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Market Insight: Seven years of success for Kia warranty

Lucky seven: Kia Australia’s upward sales trajectory gathered pace once the brand introduced its seven-year, unlimited-kilometre warranty in October 2014.

Kia expecting record sales in the seventh year of its seven-year aftercare package


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21 Jun 2021

IT’S called the seven-year itch – that moment roughly seven years into a relationship where people realise the grass is probably greener somewhere else and hastily abandon ship.


But when applying the ‘seven-year-itch’ phenomenon to Kia’s market-leading seven-year warranty – set to celebrate its seventh anniversary on October 1 – the union between brand and backing remains as steadfast as Uluru.


This is despite manufacture and design having overtaken warranty coverage as the main reason for purchase among Kia customers for the first time around a year ago, the aftercare package having been cited as top decision-maker by a majority buyers since 2015.


Speaking at the recent Cerato facelift launch, Kia Australia chief operating officer Damien Meredith said he expected the brand to achieve “around 67,000” sales this year, a comfortable all-time record for Kia in this country.


“We’re looking at 6.7 per cent market share for 2021,” he said.


Yet the foundation for this market penetration can be traced back to the introduction of that industry-leading warranty. 


“It has been incredibly successful for us, there’s no question about that,” said Mr Meredith.


“It’s helped develop our sales (and) it’s helped develop our brand in Australia. We’re very happy that Korea, nearly seven years ago, gave us the go-ahead to put it into play because it’s helped us sensationally.”


Kia was already on a steady climb in Australia, achieving 20,000 annual sales and 2.0 per cent market share by 2007, but its upward sales trajectory really began to gather momentum once the seven-year/unlimited-kilometre warranty was introduced in October 2014.


In 2015, Kia’s 33,736 sales and 2.9 per cent market share were comfortably its best to date, which Kia Australia general manager of marketing, Dean Norbiato, attributed to the fact that more than 40 per cent of buyers said the main reason for their choosing a Kia was “that validity of the seven-year warranty”.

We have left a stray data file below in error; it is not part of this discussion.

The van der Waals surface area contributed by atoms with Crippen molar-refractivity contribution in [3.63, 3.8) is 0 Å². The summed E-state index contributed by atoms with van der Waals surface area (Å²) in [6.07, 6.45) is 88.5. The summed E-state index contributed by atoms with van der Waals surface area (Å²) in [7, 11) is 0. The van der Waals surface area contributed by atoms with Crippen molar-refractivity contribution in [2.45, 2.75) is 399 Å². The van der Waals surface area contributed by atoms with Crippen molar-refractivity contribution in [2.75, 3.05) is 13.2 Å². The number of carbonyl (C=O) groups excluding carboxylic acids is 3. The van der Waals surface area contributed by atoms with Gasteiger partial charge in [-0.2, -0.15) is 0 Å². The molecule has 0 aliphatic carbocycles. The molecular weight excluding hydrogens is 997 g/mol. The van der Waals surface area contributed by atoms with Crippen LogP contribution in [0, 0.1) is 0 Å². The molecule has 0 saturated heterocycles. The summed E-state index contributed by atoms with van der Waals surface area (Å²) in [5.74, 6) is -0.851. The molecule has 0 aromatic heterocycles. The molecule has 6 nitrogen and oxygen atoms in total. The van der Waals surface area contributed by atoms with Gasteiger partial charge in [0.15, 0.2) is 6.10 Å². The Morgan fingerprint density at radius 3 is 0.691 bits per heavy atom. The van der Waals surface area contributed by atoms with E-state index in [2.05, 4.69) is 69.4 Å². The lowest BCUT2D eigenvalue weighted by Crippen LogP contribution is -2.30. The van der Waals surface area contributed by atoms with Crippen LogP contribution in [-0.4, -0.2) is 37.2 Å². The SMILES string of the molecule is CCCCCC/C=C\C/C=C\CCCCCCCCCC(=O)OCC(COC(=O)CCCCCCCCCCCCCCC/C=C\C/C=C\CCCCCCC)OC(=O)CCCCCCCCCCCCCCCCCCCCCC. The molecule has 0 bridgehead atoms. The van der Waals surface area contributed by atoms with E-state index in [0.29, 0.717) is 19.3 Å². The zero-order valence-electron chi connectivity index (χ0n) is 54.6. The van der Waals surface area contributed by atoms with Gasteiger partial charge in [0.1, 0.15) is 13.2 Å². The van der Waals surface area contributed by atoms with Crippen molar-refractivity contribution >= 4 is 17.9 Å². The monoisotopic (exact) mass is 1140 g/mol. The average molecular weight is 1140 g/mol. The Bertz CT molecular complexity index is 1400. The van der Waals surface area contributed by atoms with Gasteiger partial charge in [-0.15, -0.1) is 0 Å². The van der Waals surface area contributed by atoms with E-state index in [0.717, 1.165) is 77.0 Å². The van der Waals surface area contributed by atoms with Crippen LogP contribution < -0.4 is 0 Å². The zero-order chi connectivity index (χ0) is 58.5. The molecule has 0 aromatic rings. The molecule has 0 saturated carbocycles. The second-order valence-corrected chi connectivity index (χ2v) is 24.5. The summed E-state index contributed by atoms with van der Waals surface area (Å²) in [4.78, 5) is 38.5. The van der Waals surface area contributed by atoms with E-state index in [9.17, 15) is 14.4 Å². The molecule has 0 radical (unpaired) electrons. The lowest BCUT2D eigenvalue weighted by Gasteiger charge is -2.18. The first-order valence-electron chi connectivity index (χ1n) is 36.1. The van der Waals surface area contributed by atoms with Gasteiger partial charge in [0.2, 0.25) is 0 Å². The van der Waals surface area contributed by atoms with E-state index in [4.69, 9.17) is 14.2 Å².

With the seven-year warranty garnishing Kia’s rapidly improving product line-up, big-name manufacturers began to fall. In 2016, Kia’s sales jumped 26 per cent to 42,668 units, booting Honda out of the top 10, then in 2017 Kia overtook Subaru with sales up another 28 per cent and market share increasing by a full per centage point (to 4.6 per cent).


By 2018, Kia was in seventh place (with 58,815 sales), overtaking Nissan and Volkswagen, followed by Holden in 2019 and Ford year-to-date in 2021.


In May this year, Kia even managed to outsell its own stablemate, Hyundai – finishing third overall with 7124 sales for the month and 7.1 per cent market share.


Yet the purpose of Kia’s seven-year warranty has changed over time.


“Instead of it being used as an opener with a customer, it’s now used on the showroom floor as a closer,” said Mr Norbiato. “So we’re now no longer using it to get people in the door.”


Mr Norbiato said that in mid-2020, manufacture and design overtook seven-year warranty coverage as the number one reason for customers to purchase a Kia.


“So it’s done a really good job and it’s still performing a really good job, it’s just playing a different role.”


According to Kia Australia’s head of aftersales, Phil Murray, the only price Kia has had to pay for instigating a seven-year warranty coverage is popularity. “It’s been an absolute blinder of a success to be honest, and certainly from a warranty/cost-ratio point of view, it’s not going up in a dramatic sense.


“We did a full cost analysis when Damien (Meredith) first mentioned he wanted a seven-year warranty in Australia. We supplied that to the factory for their support, and they gave us a tick,” he said.


“In fact, some of the vehicle warranty costs were actually going down year on year through production efficiencies of these parts … so we’ve had a very good run. And we’ve had a number of car (models) now that have made it to that seven-year period without any major dramas.”


Given there was already a precedent with Kia offering a seven-year warranty in Europe as early as 2006, Mr Meredith made the extended coverage one of his first priorities after being appointed chief operating officer at Kia Australia, unsure how long the process may take.


“It took six weeks,” he said. “It had to be that quick because we had to keep it quiet from Hyundai – that’s the honest truth!”

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